Potentiometry

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Potentiometry

  1. 1. Potentiometry (Chapter 14) Potentiometry Ecell w/o current flow  info abt. a chemical system • endpoint in a titration • Measure [ion] Rapid; Simple; Inexpensive Need Reference electrode Indicator electrode Potential measuring device
  2. 2. Potentiometry Typical Cell Reference electrode / salt bridge / analyte soln / Indicator electrode Eref Ej Eind Reference electrode: Anode by convention Ecell = Ecath - Eanode = Eind - Eref + Ej
  3. 3. Potentiometry Cell:
  4. 4. Potentiometry A. Junction Potential (Ej) – Potential that develops across the boundary between 2 electrolyte solns of different composition – Fundamental problem in Potentiometry – Limits accuracy – Small unk. value A junction potential of ~ 3 mV produces an error of ~ 0.05 pH units (12% error in [H+])
  5. 5. 0.01 M HCL - + 1 M HCl examples Skoog etal
  6. 6. Caused differences in mobility of the ions
  7. 7. Potentiometry B. Reference Electrodes Why is the SHE not useful as a reference in potentiometry a. Limited practical use b. Difficult to prepare electrode surfaces c. Difficult to control the activity of H+ d. All of the above Which one of the following is a arbitrary reference electrode for measuring electrode potentials a. Ag/AgCl b. Saturated Calomel Electrode c. Normal Hydrogen electrode d. All of the above
  8. 8. 1. Ag/AgCl Ag / AgCl, KCl (x M) // AgCls + 1e-  Ags + Cl- E0 = 0.222 V Potential determined by [Cl- ] Sat’d, E = 0.197 V Two common Reference Electrodes Ag/AgCl SCE
  9. 9. 2. calomel electrode Hg / Hg2Cl2 (sat’d), KCl (x M) // Hg2Cl2(s) + 2e-  2Hgl + 2Cl- Potential determined by [Cl- ] Standard conditions: E0 = 0.268 V Sat’d calomel electrode (SCE) E = 0.241 V Why are sat’d solutions used?
  10. 10. Voltage Conversions Between Different Reference Scales p. 331 SCE to SHE; SHE to SCE SHE to AgCl; AgCl to SHE
  11. 11. C. Indicator Electrodes Electrode that responds directly to the analyte Ideal: Responds rapidly, reproducibly Selective Two main types 1- metallic 2- membrane
  12. 12. Potentiometry 1. Metallic Electrodes Example, Pt in a solution of Fe2+ /Fe3+ Potential determined by the Nernst Equation Eind = E0 – 0.0592 log [Fe2+ ]/[Fe3+ ] Ecell = Eind – E AgCl + Ej Not selective
  13. 13. Potentiometry 2. Membrane Indicator Electrodes – Ion selective electrodes (pIon electrodes) – Respond “selectively” to one species in solution Inside: soln containing the ion of interest, const. A Outside: soln containing the ion of interest, var. A Measure potential difference across the membrane Thin membrane that separates the sample from the inside of the electrode
  14. 14. pH measurement with a glass electrode Glass combination electrode
  15. 15. pH electrode Cell schematic Ag l AgCl l Cl- (x M) ll H+ (outside) l H+ (inside), Cl- (x M) l AgCl l Ag Cations (Na+ ) bind oxygen in SiO4 structure
  16. 16. pH Electrode Membrane must be hydrated
  17. 17. Functions by exchange of ions at the surface H+ Gls = H+ aq + Gl- s Glass 1 Soln 1 H+ Gls = H+ aq + Gl- s Glass 2 Soln 2 Eb = E1 – E2 = 0.05916 log Ain / Aout Eb = L – 0.0592pH Position of these two equil. are determined by aH+ in soln on the two sides of the membrane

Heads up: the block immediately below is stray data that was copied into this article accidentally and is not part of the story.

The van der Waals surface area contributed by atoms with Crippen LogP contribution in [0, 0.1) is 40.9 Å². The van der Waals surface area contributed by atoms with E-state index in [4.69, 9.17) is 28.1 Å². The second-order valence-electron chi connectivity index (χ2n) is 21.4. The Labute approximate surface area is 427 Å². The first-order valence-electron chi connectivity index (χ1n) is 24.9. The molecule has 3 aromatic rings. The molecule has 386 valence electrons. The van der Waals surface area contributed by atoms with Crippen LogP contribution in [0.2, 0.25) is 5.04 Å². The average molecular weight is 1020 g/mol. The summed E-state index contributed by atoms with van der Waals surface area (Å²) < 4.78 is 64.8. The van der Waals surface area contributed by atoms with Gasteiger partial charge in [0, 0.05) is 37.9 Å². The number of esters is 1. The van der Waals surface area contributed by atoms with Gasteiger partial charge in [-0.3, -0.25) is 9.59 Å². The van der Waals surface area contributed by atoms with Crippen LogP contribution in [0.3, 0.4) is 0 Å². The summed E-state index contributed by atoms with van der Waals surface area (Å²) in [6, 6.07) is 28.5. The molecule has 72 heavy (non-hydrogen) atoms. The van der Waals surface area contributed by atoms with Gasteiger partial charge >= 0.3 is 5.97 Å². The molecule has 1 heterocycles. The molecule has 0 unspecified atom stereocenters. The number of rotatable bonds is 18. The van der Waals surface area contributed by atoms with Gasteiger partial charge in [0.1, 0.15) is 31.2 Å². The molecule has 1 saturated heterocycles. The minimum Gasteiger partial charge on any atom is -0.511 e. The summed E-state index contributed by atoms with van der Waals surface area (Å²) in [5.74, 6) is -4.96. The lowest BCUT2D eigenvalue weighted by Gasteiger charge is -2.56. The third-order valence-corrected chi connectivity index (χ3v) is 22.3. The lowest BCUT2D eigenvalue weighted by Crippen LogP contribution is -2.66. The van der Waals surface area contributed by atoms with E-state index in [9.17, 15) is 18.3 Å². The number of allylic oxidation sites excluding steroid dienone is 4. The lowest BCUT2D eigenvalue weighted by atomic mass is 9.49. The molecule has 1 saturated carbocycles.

18. 18. Glass Electrode Potential Three components 1- boundary potential 2- potential of internal Ag/AgCl reference electrode 3- small asymmetry potential Eind = Eb + Eref2 + Easy Eind = L’ + 0.0592 Log A1 + Eref2 + Easy Eind = K + 0.0592 Log [H+] Eind = K + β0.0592 Log [H+] Electromotive efficiency
  19. 19. Activity becomes important when a. Ions have divalent or trivalent charges b. Ionic strength of the solution is high c. All of the above d. None of the above Activity vs Concentration
  20. 20. Calibrating a glass electrode Eind = K + 0.0592 Log [H+] For every 10 fold change in activity, the potential should change by 59.2 mV Slope = ?
  21. 21. Potentiometry Errors (limitations) in pH measurements 1- must calibrate electrode 2- junction potential and drift 3- alkaline (sodium) error 4- acid error 5- allow membrane to equilibrate 6- membrane must be hydrated 7- Temperature
  22. 22. Other examples of ISE Eind = K + (0.0592 / 2)Log [Ca2+ ] Liquid-based ISE
  23. 23. E = K – 0.0592 Log [F-] Slope = ? Solid State ISE Linear range = ?
  24. 24. Potentiometry Equation written from the point of view that the membrane electrode responds to only one ion, maybe more Full expression E = const. + 2.303RT / zF log (Ai + Ki,jAj zi/zj ) K  ranges from 0 to values greater than 1 Selectivity coefficient KA,X = response of X / response of A The smaller, the less interference by X
  25. 25. Potentiometry Monovalent cations (assume k= 0) E = const + 0.0592 log Ax+ Monovalent anions (assume k = 0) E = const – 0.0592 log Aa-
  26. 26. Constant made up of several constants Determine experimentally 1- meas. Ecell for std sol of known conc. 2- meas Ecell for unknown conc. make assumption that K is unchanged
  27. 27. Advantages (Figures of Merit) and other characteristics a.Linear response over a wide range b.Non destructive c.Non contaminating d.Short response time (min) e.Unaffected by color and turbidity f.Precision: OK (1% at best) g.Sensitivity/Detection limits: (10-6 to 10-9*** M) h.Standard addition method often used (Why ?)
  28. 28. Problems: Questions to ask: Membrane or Metal ISE?? If membrane, Ecell = Emem – Eref Ememb = const +/− 0.0592 log a If metal, Ecell = Ecathode – Eref Ecathode  Nernst Eq
  29. 29. Calculate the potential of the following cell when the aqueous solution is 7.40 x 10-3 M Hg2+ SCE // aq soln / Hg SCE is the saturated Calomel electrode, E0’ = 0.244 V
  30. 30. Example A pH glass/calomel electrode was found to develop a potential of –0.0412 V when used with a buffer of pH 6.00. With an unk soln, the potential was –0.2004 V. Calculate the pH of the solution.

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